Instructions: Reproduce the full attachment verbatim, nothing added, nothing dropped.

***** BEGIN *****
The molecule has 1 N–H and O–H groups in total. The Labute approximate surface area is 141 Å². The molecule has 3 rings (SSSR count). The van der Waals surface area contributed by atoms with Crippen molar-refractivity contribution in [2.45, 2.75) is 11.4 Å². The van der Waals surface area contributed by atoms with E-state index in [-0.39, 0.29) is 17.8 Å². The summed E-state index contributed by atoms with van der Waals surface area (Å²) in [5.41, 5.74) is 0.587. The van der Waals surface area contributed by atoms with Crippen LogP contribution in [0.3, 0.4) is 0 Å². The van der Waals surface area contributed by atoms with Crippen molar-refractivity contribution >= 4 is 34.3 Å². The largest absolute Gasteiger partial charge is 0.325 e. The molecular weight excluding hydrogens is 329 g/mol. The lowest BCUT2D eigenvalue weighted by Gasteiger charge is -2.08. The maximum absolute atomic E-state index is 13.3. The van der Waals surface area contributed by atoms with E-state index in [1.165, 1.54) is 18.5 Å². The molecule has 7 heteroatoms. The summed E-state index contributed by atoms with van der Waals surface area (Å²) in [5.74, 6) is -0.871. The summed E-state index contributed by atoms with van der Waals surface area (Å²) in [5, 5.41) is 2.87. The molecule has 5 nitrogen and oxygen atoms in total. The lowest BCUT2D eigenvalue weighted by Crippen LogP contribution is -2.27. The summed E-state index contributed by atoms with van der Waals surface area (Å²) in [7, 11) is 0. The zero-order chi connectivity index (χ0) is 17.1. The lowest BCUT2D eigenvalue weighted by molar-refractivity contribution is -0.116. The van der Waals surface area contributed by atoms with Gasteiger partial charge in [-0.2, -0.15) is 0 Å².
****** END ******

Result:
The molecule has 1 N–H and O–H groups in total. The Labute approximate surface area is 141 Å². The molecule has 3 rings (SSSR count). The van der Waals surface area contributed by atoms with Crippen molar-refractivity contribution in [2.45, 2.75) is 11.4 Å². The van der Waals surface area contributed by atoms with E-state index in [-0.39, 0.29) is 17.8 Å². The summed E-state index contributed by atoms with van der Waals surface area (Å²) in [5.41, 5.74) is 0.587. The van der Waals surface area contributed by atoms with Crippen LogP contribution in [0.3, 0.4) is 0 Å². The van der Waals surface area contributed by atoms with Crippen molar-refractivity contribution >= 4 is 34.3 Å². The largest absolute Gasteiger partial charge is 0.325 e. The molecular weight excluding hydrogens is 329 g/mol. The lowest BCUT2D eigenvalue weighted by Gasteiger charge is -2.08. The maximum absolute atomic E-state index is 13.3. The van der Waals surface area contributed by atoms with E-state index in [1.165, 1.54) is 18.5 Å². The molecule has 7 heteroatoms. The summed E-state index contributed by atoms with van der Waals surface area (Å²) in [5.74, 6) is -0.871. The summed E-state index contributed by atoms with van der Waals surface area (Å²) in [5, 5.41) is 2.87. The molecule has 5 nitrogen and oxygen atoms in total. The lowest BCUT2D eigenvalue weighted by Crippen LogP contribution is -2.27. The summed E-state index contributed by atoms with van der Waals surface area (Å²) in [7, 11) is 0. The zero-order chi connectivity index (χ0) is 17.1. The lowest BCUT2D eigenvalue weighted by molar-refractivity contribution is -0.116. The van der Waals surface area contributed by atoms with Gasteiger partial charge in [-0.2, -0.15) is 0 Å².